but would later see it reproduced in brief in many newspaper articles and even TV news programs. I’m sure we’ll see a Hollywood movie based on his experience someday.
In any case, fast-forward to this present, and after a year of reading many news media stories, following the yahoo helminthictherapy group’s message board, reading blog posts and daily “helminthic therapy” google alerts, even reading research journal articles and many abstracts, I finally decided to “take the plunge” and begin therapy. I’ve weighed the pros and cons a thousand times, and it simply makes too much sense. That’s the scary thing about this therapy actually, IF it works (and it appears it is for many who are actively trying it), then this therapy is part of a larger paradigm shift in medicine, medical “treatment,” and even how we think about ecology and the human body. I spent many months corresponding with Jasper and Dr. Marc Dellerba of AIT (see providers section), who decided that the best organism for my condition would be human whipworm, aka Trichuris trichiura (TT). This is NOT pig whipworm, sold by Ovamed (again see providers section for information about the difference). Most of their patients use hookworm, not whipworm, to treat their various autoimmune diseases, but AIT has found that Ulcerative Colitis is the one condition that responds more favorably to whipworm, most likely because they live in the colon, the site of inflammation, while hookworm inhabit the small intestines.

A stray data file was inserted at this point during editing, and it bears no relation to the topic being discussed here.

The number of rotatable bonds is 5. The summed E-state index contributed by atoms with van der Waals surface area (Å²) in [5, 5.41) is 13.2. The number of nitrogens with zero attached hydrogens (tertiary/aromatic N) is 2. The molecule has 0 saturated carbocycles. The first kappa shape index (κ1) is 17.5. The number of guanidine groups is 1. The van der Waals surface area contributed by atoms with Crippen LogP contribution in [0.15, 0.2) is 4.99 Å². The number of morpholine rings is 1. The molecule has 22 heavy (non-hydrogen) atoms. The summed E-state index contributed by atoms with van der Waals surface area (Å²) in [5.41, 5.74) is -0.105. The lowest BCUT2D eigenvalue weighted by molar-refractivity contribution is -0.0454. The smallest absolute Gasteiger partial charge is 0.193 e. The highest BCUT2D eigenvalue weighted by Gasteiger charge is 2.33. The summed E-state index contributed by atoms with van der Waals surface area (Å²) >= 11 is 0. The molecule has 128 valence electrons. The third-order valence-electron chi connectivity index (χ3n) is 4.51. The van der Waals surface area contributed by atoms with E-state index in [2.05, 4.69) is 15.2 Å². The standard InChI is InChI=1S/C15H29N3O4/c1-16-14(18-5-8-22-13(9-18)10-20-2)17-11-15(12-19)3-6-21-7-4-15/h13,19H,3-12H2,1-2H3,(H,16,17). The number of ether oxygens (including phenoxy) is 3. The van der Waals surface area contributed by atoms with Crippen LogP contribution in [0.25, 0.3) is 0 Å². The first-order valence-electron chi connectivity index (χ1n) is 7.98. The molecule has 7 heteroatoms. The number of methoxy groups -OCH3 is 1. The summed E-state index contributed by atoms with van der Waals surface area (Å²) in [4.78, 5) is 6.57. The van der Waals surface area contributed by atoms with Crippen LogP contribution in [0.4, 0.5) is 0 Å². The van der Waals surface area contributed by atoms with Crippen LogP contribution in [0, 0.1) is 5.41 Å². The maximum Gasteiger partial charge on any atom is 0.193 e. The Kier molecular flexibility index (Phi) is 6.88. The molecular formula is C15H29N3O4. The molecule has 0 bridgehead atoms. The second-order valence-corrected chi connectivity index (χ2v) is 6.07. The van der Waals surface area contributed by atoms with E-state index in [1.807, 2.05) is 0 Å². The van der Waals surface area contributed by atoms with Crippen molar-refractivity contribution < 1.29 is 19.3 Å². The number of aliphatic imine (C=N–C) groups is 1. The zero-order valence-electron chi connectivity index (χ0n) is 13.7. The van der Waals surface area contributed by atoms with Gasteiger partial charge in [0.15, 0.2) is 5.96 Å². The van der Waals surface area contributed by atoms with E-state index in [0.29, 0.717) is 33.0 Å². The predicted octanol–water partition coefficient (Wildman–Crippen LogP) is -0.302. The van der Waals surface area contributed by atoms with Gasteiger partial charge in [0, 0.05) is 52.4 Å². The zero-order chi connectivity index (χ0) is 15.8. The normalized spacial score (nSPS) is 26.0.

On June 20th, 2010, I swallowed a full dose of 1,000 human whipworm ova. The survival rate is only about 10%, so I should have hopefully ended up with about 100 worms, well within a safe “worm load” for TT. Unfortunately, I’m not able to exactly quantify how many worms survived, although hopefully in the future after stool analysis and maybe even having a scope put “up there,” to count worms, I will have a better idea. They live about a year or two (I’ve not been able to find exactly consensus on this, anyone have a good reference?), so I’ll need to inoculate again in a year or so, if I’ve found the therapy works for me.
So, this blog exists because I want to provide another account of someone using helminthic therapy in the treatment of inflammatory bowel disease. In fact, there are just a couple blogs out there from people using this therapy, and they were extremely helpful for me in “normalizing” the idea of using helminths to treat disease. Please see the blog roll for a list of related blogs.
Additionally, of the helminthic therapy related blogs I read, I haven’t found one that focuses on the use of human whipworm (TT) to treat Ulcerative Colitis, specifically. Since that’s the therapy I’m on, my hope is that this blog will be useful for others with UC interested in whipworm therapy, and generally those interested in helminthic therapy.
As you might have guessed, I’m being a bit cautious about personal details, mainly because of my profession, which includes my many google-savvy college students, so I wish to remain mostly anonymous due to the social stigma related to parasites and people who might have them. However, I’d be happy to be in contact with anyone on a more personal level, so please feel free to contact me through email at:
I wish you all good health, good spirits, and relief from suffering.
*Just to be clear, I’m in the social sciences (political science, sociology, anthropology, etc), and have no “hard science” or medical background, so please do not take anything I write as coming from an “expert.”